Movie review: ‘Dark Horse’ brings a ray of brightness to the screen
Move over, Seabiscuit. Take a back seat, Secretariat. Here’s a real down-home, rags to riches, shaggy horse story. It’s a documentary on the feisty runner named Dream Alliance who today enjoys a comfortable life in retirement, but about 15 years ago, was the source of hope and pride and great excitement for a group of down-on-their-luck Welsh villagers.
“Dark Horse” focuses on two main subjects: That horse and Jan Vokes, the part-time bar maid in the once prospering mining village of Cefn Fforest — which had gone bust when the mining dried up — who came up with the probably quite insane idea of breeding a horse and getting into the race game.
London-based documentarian Louise Osmond knew about as much about horse racing as Jan Vokes, and Jan’s knowledge consisted of helping her dad breed budgies, racing pigeons, and whippets (in other words, it was nil). But when Osmond stumbled upon some old newspaper coverage of what went down all those years ago in the Welsh countryside, she knew it would make strong documentary material.
Jan’s whim got the early support of her husband Brian as well as their local tax advisor pal Howard Davies and then, after posting a sign in the pub about offering shares in a horse, earned the support of about 30 other villagers, who formed a syndicate and pledged to throw in 10 pounds a week that would go toward bringing together a mare and a stallion, then raising and training their colt with hopes of breaking into the posh world of racing.
Because this happened so long ago and, due to the accidental destruction of video footage that followed the young foal from a gangly romper to full-of-steam racer, Vokes had to work with a few photos, some remnants of the video footage, archival tapes of races that were broadcast, and the willingness of the villagers to recreate what happened in current day talking heads interviews.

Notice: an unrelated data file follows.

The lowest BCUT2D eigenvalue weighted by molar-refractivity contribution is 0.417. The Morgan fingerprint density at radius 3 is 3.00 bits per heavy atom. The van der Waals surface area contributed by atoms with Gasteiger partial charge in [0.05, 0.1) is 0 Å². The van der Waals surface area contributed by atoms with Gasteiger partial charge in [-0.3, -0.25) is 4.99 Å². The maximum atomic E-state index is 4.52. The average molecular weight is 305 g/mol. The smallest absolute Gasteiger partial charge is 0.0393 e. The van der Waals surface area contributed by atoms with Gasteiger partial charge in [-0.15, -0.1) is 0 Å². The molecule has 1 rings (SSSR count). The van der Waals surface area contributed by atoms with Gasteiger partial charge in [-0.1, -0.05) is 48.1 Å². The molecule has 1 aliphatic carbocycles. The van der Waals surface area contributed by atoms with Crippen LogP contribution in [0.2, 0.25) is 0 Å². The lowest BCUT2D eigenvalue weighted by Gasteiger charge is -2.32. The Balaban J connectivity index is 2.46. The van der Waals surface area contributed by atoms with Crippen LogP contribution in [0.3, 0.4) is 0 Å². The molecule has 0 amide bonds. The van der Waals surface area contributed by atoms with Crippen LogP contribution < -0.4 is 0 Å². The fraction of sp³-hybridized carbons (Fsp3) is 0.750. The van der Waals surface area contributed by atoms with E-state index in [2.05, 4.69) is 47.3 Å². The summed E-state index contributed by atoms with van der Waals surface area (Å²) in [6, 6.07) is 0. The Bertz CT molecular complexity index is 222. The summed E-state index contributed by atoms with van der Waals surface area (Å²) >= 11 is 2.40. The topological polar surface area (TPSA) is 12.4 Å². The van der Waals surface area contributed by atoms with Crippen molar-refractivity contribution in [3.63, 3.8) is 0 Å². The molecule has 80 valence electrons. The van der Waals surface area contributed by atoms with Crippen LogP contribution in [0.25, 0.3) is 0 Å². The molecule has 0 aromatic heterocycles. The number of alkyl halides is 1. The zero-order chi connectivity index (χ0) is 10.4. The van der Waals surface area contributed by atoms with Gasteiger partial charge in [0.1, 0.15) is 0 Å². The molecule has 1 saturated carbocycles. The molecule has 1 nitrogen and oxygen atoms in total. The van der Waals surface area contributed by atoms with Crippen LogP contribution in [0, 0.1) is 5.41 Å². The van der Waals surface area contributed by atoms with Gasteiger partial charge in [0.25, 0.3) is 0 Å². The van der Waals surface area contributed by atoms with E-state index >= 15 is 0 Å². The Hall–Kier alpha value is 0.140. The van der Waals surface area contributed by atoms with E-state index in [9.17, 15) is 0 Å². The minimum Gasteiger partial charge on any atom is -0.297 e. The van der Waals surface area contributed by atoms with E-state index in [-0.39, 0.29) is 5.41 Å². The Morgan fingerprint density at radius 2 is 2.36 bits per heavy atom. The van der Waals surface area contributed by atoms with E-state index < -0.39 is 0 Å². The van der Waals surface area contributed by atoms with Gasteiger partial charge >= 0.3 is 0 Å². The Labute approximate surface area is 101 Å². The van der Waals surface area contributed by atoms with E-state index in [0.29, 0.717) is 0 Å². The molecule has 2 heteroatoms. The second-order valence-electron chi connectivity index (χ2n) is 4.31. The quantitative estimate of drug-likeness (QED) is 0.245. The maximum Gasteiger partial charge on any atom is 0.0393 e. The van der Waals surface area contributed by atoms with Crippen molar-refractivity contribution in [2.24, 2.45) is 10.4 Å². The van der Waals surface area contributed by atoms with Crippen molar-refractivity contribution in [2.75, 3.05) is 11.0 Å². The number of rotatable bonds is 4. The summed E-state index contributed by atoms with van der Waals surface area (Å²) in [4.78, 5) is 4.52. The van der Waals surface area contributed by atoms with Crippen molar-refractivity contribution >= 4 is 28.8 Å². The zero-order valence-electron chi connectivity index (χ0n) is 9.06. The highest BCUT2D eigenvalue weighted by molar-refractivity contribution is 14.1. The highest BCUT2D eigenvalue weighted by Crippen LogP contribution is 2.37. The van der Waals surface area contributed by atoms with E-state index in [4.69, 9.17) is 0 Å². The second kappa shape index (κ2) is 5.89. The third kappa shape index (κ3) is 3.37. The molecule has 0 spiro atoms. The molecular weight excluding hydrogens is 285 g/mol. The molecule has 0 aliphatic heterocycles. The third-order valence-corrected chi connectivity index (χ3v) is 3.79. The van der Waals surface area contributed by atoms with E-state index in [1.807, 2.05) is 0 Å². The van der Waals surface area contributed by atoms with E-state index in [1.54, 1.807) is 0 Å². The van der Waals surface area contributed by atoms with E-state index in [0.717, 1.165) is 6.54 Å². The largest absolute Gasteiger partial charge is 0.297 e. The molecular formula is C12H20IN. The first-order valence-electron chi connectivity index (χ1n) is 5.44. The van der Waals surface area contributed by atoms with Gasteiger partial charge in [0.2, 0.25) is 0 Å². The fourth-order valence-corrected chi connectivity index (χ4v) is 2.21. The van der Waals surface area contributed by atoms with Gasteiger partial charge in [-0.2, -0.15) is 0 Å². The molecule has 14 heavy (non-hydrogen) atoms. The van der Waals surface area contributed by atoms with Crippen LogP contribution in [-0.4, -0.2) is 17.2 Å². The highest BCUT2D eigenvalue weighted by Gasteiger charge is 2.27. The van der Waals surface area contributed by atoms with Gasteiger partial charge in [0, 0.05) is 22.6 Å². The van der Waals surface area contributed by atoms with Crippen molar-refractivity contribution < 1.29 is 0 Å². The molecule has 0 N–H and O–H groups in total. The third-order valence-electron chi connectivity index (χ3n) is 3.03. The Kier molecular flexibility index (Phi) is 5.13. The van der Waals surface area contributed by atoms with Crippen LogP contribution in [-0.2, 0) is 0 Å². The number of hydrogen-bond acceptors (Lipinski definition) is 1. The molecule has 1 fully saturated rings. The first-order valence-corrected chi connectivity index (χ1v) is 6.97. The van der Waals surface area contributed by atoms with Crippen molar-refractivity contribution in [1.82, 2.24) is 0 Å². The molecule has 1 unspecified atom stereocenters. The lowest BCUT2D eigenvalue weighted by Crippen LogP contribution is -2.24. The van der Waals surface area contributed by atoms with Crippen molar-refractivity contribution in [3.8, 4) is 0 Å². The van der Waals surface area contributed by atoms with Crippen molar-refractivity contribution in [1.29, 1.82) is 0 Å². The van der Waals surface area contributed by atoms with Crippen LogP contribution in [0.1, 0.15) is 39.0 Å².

But the charm of the film is that those two central subjects are so fascinating. Jan tells of how she was a factory worker, then part-time barmaid, who married young and never took the time to do anything for herself. So the time was now, and she was going for the ride with Dream Alliance (who everyone eventually gets around to calling Dream). The horse, not very promising at the start of his career, is presented as an animal that had an uncanny sense of what was going on around him and how he affected people. His ups and downs and then more ups are what really carry the story.
As Brian Vokes mentions at one point, “He was a working class horse that was about to take on the likes of the best.” But the same could be said of the syndicate members. They knew that they weren’t cut from the same cloth as the blue-blooded members of the racing circuit.
Sometimes it was rubbed in their faces, as when one race commentator refused to refer to Dream as a thoroughbred because if his owners’ backgrounds.
But if that bothered them, it didn’t for long, and it certainly never came to the attention of Dream once he got on the track, started doing OK, moved on to doing better, then became a real contender. It’s a wonderful thing to see and hear these people reliving what happened, and watching it get played out on the screen, in moments that keep growing in excitement, but get pushed back dramatically when one race goes very badly, then start to build up again when medical advances (fans of stem cell surgery will celebrate) take center stage.
There may be a few instances where, because there was so little material to work with, it feels like Osmond is grasping at straws to fill out the feature length, but as the races get bigger, reaching up to the Welsh Grand National and then the British Grand National, the film never falls short of being completely uplifting.
— Ed Symkus covers movies for More Content Now.
Written and directed by Louise Osmond